Tuesday, April 9, 2013

Seeing Big in Perkins Cove


Charles H. Woodbury used to tell the students in his Ogunquit, Maine Art of Seeing class to "paint big and fast outside" not because drawing doesn't matter (it does) but to help them capture their initial felt impressions of nature first. 

I love the runaway red in this painting, one of Woodbury's more Modernist-influenced works.

At 17, while an engineering undergrad at MIT, Woodbury became the youngest artist ever elected to the prestigious Boston Art Club. Critics recognized in his first solo show (which sold out - he was 18) the hallmarks of his life's work: a sensuous love of paint, a sharp observational eye, a sense of air and light, and, above all, a feeling for the world of "things" as the interaction of forces and resistance in motion. 

Cliffs at Ogunquit

Even though he'd decided he wasn't going to become an engineer (he was already supporting himself by teaching and selling his art), Woodbury was determined to finish MIT for the sheer challenge of doing so. He fell in love with one of his art students, a southern Mainer by the name of Susan (Marcia) Oakes. He stumbled on Ogunquit while visiting "Miss Oakes," and after they married he built a studio and a house for them and set up shop. In 1898 he established his summer art school, which he operated for the next 40 years under the banner of "The Art of Seeing." 

He was one of the earliest painters to teach what has become a core tenet of contemporary plain-air painting: active seeing, or "seeing like an artist," as it's often phrased.

Woodbury's view from his studio, a painting he titled "Phlox." Though thoroughly Impressionistic in influence, it illustrates Woodbury's sense of things as forces in motion. "Paint in verbs not in nouns," he told students.

Woodbury constructed a painting very quickly out of four or five flatly painted "color values" that corresponded to his spontaneous reaction to nature. "Be deliberate," he advised. "Size up the whole day and conditions.... Then paint as though you had been sent for. You cannot afford to lose a second anywhere – not a second." After that, his procedure was to take the painting to completion with only as much detail as he felt he could add before it began to take away from the "great things" that were there at the start.

Woodbury was more practical than visionary; he chose traditional representation at a time when abstract art was breaking the new ground. He didn't ignore Modernism completely, he just took bits and pieces of it here and there as it suited his purpose. 

There's a good bit of Modernist abstraction in the muscular contortions of these Ogunquit cliffs.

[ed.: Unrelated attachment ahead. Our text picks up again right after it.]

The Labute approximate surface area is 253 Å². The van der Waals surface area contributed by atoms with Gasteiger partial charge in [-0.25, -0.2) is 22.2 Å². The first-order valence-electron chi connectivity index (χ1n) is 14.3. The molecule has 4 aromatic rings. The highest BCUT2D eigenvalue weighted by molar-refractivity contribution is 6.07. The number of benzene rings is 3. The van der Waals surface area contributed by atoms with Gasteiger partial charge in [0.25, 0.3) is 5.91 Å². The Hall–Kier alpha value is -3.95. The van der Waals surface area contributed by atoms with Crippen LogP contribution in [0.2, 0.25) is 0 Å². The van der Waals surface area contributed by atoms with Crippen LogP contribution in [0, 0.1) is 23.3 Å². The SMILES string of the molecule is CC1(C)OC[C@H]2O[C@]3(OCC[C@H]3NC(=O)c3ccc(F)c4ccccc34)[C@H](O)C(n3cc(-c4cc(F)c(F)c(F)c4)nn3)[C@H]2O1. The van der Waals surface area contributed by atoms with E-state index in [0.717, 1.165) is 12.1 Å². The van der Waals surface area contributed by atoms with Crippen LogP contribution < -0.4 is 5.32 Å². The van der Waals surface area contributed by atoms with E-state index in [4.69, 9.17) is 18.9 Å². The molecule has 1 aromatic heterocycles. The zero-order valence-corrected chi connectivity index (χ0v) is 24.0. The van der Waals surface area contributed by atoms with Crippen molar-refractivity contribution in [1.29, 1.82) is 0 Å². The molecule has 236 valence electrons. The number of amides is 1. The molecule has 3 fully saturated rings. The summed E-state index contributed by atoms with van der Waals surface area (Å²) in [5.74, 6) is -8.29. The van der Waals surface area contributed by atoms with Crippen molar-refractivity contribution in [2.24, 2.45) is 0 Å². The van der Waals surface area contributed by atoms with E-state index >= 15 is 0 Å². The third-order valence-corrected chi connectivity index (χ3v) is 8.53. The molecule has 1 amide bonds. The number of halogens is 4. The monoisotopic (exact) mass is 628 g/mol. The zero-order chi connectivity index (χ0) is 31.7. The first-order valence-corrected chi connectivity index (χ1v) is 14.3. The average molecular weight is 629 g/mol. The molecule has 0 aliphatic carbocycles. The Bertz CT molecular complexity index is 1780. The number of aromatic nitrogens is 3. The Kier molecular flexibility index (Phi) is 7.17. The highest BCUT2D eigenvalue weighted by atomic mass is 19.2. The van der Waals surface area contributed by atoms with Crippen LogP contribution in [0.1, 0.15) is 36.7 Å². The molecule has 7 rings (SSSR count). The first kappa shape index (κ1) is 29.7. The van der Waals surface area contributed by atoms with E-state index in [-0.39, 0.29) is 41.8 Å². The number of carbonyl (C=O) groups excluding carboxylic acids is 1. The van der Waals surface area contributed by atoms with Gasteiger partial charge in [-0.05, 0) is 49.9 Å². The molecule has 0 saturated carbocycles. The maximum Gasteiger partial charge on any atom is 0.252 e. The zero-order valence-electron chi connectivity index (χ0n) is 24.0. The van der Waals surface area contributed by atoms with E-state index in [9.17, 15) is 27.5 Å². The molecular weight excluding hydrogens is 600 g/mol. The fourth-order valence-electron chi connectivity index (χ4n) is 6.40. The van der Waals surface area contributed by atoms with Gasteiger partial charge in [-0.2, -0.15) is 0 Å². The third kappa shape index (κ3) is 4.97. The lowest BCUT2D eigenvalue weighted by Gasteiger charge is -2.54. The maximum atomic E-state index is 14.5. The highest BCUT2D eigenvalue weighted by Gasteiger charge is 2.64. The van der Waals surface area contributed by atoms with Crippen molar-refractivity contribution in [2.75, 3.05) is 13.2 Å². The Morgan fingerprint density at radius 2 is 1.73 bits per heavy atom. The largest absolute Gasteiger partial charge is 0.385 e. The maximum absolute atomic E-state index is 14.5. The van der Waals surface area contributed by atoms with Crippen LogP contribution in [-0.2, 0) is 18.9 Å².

Much of his work combines "Impressionism, oriental compositional motifs, and the sensuous lines and jewel-like colors of the Art Nouveau," as art historian Erica E. Hirschler correctly nailed it.

But his greatest influence came through his teaching. Before Woodbury's death in 1940, some 4,000 painters passed through his "Art of Seeing" summer program. The "colony"that sprang up around the school also drew important artists, including Edward Hopper, Robert Henri, Hamilton Easter Field, Robert Laurent, Marsden Hartley, George Bellows, and Walt Kuhn.

The "sensuous lines and jewel-like colors of the Art Nouveau."

“A picture is a thought or feeling expressed in terms of Nature," he wrote. "The method is a matter of the moment….Clear sight, clear thought, clear expression; the thought should depend on the sight, and the expression on the thought....Realism is not based on the way things are, but upon things as you see and feel them. Realism is after all only what you think the thing may be.”

What I like about Woodbury is his rejection of painting as simple imitation in favor of an expressive perceptual approach. He's rooted as much in love for the medium as in the desire to see clearly with the heightened perception of the fully present eye and mind. 

Often eliminating foreground cues, Woodbury originated a convention in marine painting in which the viewer is suspended in mid air above the waves.

Woodbury's "Thunderstorm." Before 1940, landscape painting didn't get much more direct and gestural than this.

For my students and other folks nearby: Through a series of presentations and painting workshops, I hope to help share Woodbury's work and his approach to getting "the big things" in nature with a new audience. I want to see if, by "seeing big," we can capture spontaneity and originality in paintings that work. 

I'll be giving a free presentation on Woodbury and his teaching philosophy at the Beth Ellis Cove Gallery in Perkins Cove (within sight of Woodbury's original 1898 studio) this Sunday, April 14, at 2 p.m. You can download a preview of the presentation from my website: http://christophervolpe.com/exhibitions-galleries/

The presentation came about because of a one-day workshop I'm conducting in Ogunquit on the 19th in which we'll take inspiration from Woodbury's approach to seeing and painting. There's still space for a few more - let me know if you're interested in joining us.

In the planning is a week-long course in Woodury's "Art of Seeing" that I'll offer jointly with painter Todd Bonita through the Beth Ellis Cove gallery in September.

Ogunquit headlands.

6 comments:

  1. His paintings of waves are really striking! Thanks for this.

    ReplyDelete
  2. Philip, Woodbury did many paintings of waves- during his lifetime many considered him the country's foremost marine painter after Winslow Homer! His 1894 "Mid-Ocean" was hailed as a masterwork, and it is. I can't find a picture of it on the Web so I'll put on up here in a follow-up post soon.

    ReplyDelete
  3. Incredible - so dynamic. I love those dark cliffs. Beautiful work.

    ReplyDelete
    Replies
    1. Me too Katherine. He seems to have channeled some "darker forces" in those cliffs

      Delete